The Upstream Petroleum Resources Development Bill [B13-21 (s76)] was currently with the Portfolio Committee on Mineral Resources and Energy. It was still busy with submissions.
The Preservation and Development of Agricultural Land Bill [B8-21 (s76)] was currently with the Portfolio Committee on Agriculture, Land Reform and Rural Development and it still had to schedule. The Animals Protection Bill [B1-21 (s76)] was also currently with this Portfolio Committee, which it also still had to schedule. It also had the Plant Health (Phytosanitary) Bill [B14-21 (s76)] was also with it, and it still needed to schedule. Lastly, it still needed to schedule the Deeds Registries Amendment Bill [B28-22 (prop s75)].
The international agreements presented a bit of a predicament because those two international agreements were tabled by the Minister, on 11 June 2021 and 07 October 2021. Normally, when the Minister tabled these things, the National Council of Provinces (NCOP) would refer this to the relevant committee. It did not refer this to the Committee. So, this was stumbled upon, and it meant that the Committee would have to process these two international agreements as well. In short, it had seven Bills, five of which were s76, two s75’s and two international agreements.
The Acting Chairperson thanked the Content Advisor and acknowledged Mr C Smit (DA, Limpopo), who had his hand up.
Mr Smit thanked the Chairperson. He said that it was very important for Members to agree on certain timelines around what it could accept to process, going into the last part of its term. Out of experience, a lot of legislation, in particular s76 legislation, took a lot of time to process because they had to go to the provinces and so forth. With previous court judgements, sufficient time was needed for proper public participation. It should not allow the National Assembly Portfolio Committees, which had now been sitting on these legislations for years, to dump them on this Committee at the last minute and cause it to do a bad job and where the courts were going to rule against it. It needed to be very clear and firm on that. There also had to be communication between this Committee and the Portfolio Committees to say that, if the legislation did not reach it by a certain time, it would not deal with the legislation in this term.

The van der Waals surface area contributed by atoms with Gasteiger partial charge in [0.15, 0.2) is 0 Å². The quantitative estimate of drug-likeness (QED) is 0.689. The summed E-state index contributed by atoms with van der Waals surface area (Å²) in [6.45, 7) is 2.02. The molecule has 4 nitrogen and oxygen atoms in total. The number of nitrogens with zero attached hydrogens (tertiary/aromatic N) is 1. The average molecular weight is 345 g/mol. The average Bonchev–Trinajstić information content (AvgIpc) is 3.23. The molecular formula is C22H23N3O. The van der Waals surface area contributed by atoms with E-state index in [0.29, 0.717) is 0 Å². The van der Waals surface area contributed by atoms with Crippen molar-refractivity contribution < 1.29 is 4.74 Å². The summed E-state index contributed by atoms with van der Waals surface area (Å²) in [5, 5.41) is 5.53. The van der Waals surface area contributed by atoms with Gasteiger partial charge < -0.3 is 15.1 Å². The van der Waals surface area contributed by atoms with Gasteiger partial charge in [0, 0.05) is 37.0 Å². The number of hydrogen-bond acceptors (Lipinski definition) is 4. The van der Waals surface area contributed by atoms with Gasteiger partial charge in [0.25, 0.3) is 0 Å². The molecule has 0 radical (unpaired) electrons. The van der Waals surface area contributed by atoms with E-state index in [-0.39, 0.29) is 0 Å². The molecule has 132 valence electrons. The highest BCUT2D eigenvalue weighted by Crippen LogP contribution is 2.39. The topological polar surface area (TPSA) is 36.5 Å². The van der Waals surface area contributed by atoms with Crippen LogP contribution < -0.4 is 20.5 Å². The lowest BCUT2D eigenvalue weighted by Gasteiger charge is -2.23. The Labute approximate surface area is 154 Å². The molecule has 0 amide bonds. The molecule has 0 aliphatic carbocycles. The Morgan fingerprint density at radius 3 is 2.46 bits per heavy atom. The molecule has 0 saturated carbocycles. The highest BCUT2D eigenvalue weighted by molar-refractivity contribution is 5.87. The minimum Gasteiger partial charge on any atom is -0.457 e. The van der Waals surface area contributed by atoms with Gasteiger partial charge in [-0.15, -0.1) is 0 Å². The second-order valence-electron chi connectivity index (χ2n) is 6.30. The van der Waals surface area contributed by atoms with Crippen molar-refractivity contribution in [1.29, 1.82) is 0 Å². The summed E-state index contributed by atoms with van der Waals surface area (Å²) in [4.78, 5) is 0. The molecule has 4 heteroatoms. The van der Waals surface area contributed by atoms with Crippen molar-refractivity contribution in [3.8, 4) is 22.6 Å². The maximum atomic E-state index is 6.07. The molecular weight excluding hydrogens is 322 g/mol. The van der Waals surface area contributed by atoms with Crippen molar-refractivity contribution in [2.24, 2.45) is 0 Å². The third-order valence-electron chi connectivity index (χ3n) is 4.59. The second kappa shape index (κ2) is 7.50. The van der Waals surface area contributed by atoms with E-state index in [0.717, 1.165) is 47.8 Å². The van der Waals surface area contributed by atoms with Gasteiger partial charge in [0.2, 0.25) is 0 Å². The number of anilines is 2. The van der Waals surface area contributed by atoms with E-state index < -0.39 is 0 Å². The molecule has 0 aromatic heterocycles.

The Content Advisor said that the next step would be the adoption of the minutes and the report.
Ms T Modise (ANC, North West) wanted to check with the Content Advisor whether its sister committee had finalised the document for the study tour, because up to now the Committee was waiting for it to bring the document so that it could submit it. Last time she spoke to the sister committee, it said that it would bring the document. She was not sure how far it was on that.
The Content Advisor said that he would send the document for the Chairpersons’ signatures, and would then submit it to the relevant House Chairperson’s office. The Chairpersons just needed to sign the document, and then the processing would continue.
The Acting Chairperson thanked him, and said that the Committee should continue with its agenda on the consideration and adoption of the minutes and report.
Consideration and Adoption of Minutes: 08 November 2022
The Content Advisor flighted the minutes of 08 November 2022.
A Member of the Committee moved for the adoption of the minutes.
Ms L Bebee (ANC, KZN) seconded the motion.
The Acting Chairperson declared the minutes as adopted.
Consideration and Adoption of Minutes: 22 November 2022
The Acting Chairperson showed the minutes and the Members that were present that day. She hoped members went through it.
Ms Bebee said that they did go through it. She moved for the adoption of the minutes.
Mr Z Mkiva (ANC, Eastern Cape) seconded the adoption of the minutes.
The Acting Chairperson thanked the Members. She said that there were only two sets of minutes that were set to be adopted.
The Content Advisor told the Acting Chairperson that the Committee still had to do the Mpumalanga oversight report.